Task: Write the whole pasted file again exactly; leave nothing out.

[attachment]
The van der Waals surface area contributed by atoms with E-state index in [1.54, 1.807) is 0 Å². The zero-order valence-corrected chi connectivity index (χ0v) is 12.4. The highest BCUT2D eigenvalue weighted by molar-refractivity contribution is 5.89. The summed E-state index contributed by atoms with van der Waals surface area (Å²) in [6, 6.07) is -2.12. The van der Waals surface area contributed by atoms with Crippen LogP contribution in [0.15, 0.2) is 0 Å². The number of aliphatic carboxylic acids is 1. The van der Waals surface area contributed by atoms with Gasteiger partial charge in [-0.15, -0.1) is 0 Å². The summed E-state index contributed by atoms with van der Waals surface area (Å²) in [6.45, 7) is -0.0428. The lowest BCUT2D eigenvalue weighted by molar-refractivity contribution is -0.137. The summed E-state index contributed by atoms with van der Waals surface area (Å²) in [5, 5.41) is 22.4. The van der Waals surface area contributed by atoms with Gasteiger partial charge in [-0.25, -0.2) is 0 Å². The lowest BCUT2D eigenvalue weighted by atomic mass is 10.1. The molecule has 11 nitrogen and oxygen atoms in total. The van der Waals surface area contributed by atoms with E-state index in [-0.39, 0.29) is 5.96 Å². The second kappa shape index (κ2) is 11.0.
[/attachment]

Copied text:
The van der Waals surface area contributed by atoms with E-state index in [1.54, 1.807) is 0 Å². The zero-order valence-corrected chi connectivity index (χ0v) is 12.4. The highest BCUT2D eigenvalue weighted by molar-refractivity contribution is 5.89. The summed E-state index contributed by atoms with van der Waals surface area (Å²) in [6, 6.07) is -2.12. The van der Waals surface area contributed by atoms with Crippen LogP contribution in [0.15, 0.2) is 0 Å². The number of aliphatic carboxylic acids is 1. The van der Waals surface area contributed by atoms with Gasteiger partial charge in [-0.15, -0.1) is 0 Å². The summed E-state index contributed by atoms with van der Waals surface area (Å²) in [6.45, 7) is -0.0428. The lowest BCUT2D eigenvalue weighted by molar-refractivity contribution is -0.137. The summed E-state index contributed by atoms with van der Waals surface area (Å²) in [5, 5.41) is 22.4. The van der Waals surface area contributed by atoms with Gasteiger partial charge in [-0.25, -0.2) is 0 Å². The lowest BCUT2D eigenvalue weighted by atomic mass is 10.1. The molecule has 11 nitrogen and oxygen atoms in total. The van der Waals surface area contributed by atoms with E-state index in [-0.39, 0.29) is 5.96 Å². The second kappa shape index (κ2) is 11.0.